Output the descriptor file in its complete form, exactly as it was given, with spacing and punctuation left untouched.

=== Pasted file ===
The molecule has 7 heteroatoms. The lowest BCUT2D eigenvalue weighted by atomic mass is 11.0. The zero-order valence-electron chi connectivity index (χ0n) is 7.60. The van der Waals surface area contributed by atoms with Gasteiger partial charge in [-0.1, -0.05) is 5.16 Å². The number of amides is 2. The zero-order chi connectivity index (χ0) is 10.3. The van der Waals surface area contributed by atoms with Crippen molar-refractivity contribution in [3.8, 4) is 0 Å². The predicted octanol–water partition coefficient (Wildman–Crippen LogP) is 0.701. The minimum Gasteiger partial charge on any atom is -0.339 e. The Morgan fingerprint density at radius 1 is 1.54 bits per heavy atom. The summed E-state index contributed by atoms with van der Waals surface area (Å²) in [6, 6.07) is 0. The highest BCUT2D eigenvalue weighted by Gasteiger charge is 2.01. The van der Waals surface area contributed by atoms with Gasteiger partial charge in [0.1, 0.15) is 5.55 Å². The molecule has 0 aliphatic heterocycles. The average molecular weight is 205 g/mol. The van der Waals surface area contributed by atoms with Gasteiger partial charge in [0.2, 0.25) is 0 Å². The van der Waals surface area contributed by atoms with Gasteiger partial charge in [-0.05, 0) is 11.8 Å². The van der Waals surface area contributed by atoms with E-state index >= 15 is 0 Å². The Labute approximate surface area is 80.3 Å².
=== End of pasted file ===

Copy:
The molecule has 7 heteroatoms. The lowest BCUT2D eigenvalue weighted by atomic mass is 11.0. The zero-order valence-electron chi connectivity index (χ0n) is 7.60. The van der Waals surface area contributed by atoms with Gasteiger partial charge in [-0.1, -0.05) is 5.16 Å². The number of amides is 2. The zero-order chi connectivity index (χ0) is 10.3. The van der Waals surface area contributed by atoms with Crippen molar-refractivity contribution in [3.8, 4) is 0 Å². The predicted octanol–water partition coefficient (Wildman–Crippen LogP) is 0.701. The minimum Gasteiger partial charge on any atom is -0.339 e. The Morgan fingerprint density at radius 1 is 1.54 bits per heavy atom. The summed E-state index contributed by atoms with van der Waals surface area (Å²) in [6, 6.07) is 0. The highest BCUT2D eigenvalue weighted by Gasteiger charge is 2.01. The van der Waals surface area contributed by atoms with Gasteiger partial charge in [0.1, 0.15) is 5.55 Å². The molecule has 0 aliphatic heterocycles. The average molecular weight is 205 g/mol. The van der Waals surface area contributed by atoms with Gasteiger partial charge in [0.2, 0.25) is 0 Å². The van der Waals surface area contributed by atoms with Gasteiger partial charge in [-0.05, 0) is 11.8 Å². The van der Waals surface area contributed by atoms with E-state index >= 15 is 0 Å². The Labute approximate surface area is 80.3 Å².